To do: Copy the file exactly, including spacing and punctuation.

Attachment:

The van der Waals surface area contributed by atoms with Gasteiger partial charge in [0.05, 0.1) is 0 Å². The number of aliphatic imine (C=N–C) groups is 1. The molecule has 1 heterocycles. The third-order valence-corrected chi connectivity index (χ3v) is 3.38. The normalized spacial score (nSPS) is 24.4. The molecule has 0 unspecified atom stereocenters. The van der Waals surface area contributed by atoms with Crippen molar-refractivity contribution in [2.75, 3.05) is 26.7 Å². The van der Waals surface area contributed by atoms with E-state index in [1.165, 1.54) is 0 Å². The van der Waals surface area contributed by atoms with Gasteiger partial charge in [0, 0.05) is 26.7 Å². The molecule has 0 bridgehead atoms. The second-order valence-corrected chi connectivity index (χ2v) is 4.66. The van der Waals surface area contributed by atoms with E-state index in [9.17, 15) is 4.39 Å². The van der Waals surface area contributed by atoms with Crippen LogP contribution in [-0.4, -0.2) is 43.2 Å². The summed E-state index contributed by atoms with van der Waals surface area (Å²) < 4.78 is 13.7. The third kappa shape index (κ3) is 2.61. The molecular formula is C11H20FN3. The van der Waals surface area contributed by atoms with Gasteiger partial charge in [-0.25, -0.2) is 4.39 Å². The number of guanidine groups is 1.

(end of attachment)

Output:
The van der Waals surface area contributed by atoms with Gasteiger partial charge in [0.05, 0.1) is 0 Å². The number of aliphatic imine (C=N–C) groups is 1. The molecule has 1 heterocycles. The third-order valence-corrected chi connectivity index (χ3v) is 3.38. The normalized spacial score (nSPS) is 24.4. The molecule has 0 unspecified atom stereocenters. The van der Waals surface area contributed by atoms with Crippen molar-refractivity contribution in [2.75, 3.05) is 26.7 Å². The van der Waals surface area contributed by atoms with E-state index in [1.165, 1.54) is 0 Å². The van der Waals surface area contributed by atoms with Gasteiger partial charge in [0, 0.05) is 26.7 Å². The molecule has 0 bridgehead atoms. The second-order valence-corrected chi connectivity index (χ2v) is 4.66. The van der Waals surface area contributed by atoms with E-state index in [9.17, 15) is 4.39 Å². The van der Waals surface area contributed by atoms with Crippen LogP contribution in [-0.4, -0.2) is 43.2 Å². The summed E-state index contributed by atoms with van der Waals surface area (Å²) < 4.78 is 13.7. The third kappa shape index (κ3) is 2.61. The molecular formula is C11H20FN3. The van der Waals surface area contributed by atoms with Gasteiger partial charge in [-0.25, -0.2) is 4.39 Å². The number of guanidine groups is 1.